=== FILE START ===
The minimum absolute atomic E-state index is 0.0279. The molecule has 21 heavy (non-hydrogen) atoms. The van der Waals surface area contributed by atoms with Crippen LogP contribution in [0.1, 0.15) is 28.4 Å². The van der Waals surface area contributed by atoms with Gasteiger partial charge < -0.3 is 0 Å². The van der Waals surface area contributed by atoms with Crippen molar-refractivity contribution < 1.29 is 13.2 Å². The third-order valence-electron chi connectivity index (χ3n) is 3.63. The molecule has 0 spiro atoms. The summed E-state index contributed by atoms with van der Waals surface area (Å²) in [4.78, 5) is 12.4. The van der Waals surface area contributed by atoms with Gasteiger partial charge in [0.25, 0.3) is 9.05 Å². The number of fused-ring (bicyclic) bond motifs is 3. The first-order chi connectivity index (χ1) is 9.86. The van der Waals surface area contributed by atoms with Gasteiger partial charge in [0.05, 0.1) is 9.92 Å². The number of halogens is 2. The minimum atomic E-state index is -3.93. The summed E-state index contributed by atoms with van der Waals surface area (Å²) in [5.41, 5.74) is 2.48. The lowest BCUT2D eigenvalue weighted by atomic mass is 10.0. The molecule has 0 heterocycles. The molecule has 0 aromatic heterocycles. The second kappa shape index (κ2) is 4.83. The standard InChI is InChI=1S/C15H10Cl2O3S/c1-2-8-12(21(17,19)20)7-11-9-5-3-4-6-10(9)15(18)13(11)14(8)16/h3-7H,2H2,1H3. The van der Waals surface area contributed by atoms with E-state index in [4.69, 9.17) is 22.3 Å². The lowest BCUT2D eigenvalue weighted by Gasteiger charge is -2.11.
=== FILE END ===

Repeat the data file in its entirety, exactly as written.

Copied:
The minimum absolute atomic E-state index is 0.0279. The molecule has 21 heavy (non-hydrogen) atoms. The van der Waals surface area contributed by atoms with Crippen LogP contribution in [0.1, 0.15) is 28.4 Å². The van der Waals surface area contributed by atoms with Gasteiger partial charge < -0.3 is 0 Å². The van der Waals surface area contributed by atoms with Crippen molar-refractivity contribution < 1.29 is 13.2 Å². The third-order valence-electron chi connectivity index (χ3n) is 3.63. The molecule has 0 spiro atoms. The summed E-state index contributed by atoms with van der Waals surface area (Å²) in [4.78, 5) is 12.4. The van der Waals surface area contributed by atoms with Gasteiger partial charge in [0.25, 0.3) is 9.05 Å². The number of fused-ring (bicyclic) bond motifs is 3. The first-order chi connectivity index (χ1) is 9.86. The van der Waals surface area contributed by atoms with Gasteiger partial charge in [0.05, 0.1) is 9.92 Å². The number of halogens is 2. The minimum atomic E-state index is -3.93. The summed E-state index contributed by atoms with van der Waals surface area (Å²) in [5.41, 5.74) is 2.48. The lowest BCUT2D eigenvalue weighted by atomic mass is 10.0. The molecule has 0 heterocycles. The molecule has 0 aromatic heterocycles. The second kappa shape index (κ2) is 4.83. The standard InChI is InChI=1S/C15H10Cl2O3S/c1-2-8-12(21(17,19)20)7-11-9-5-3-4-6-10(9)15(18)13(11)14(8)16/h3-7H,2H2,1H3. The van der Waals surface area contributed by atoms with E-state index in [4.69, 9.17) is 22.3 Å². The lowest BCUT2D eigenvalue weighted by Gasteiger charge is -2.11.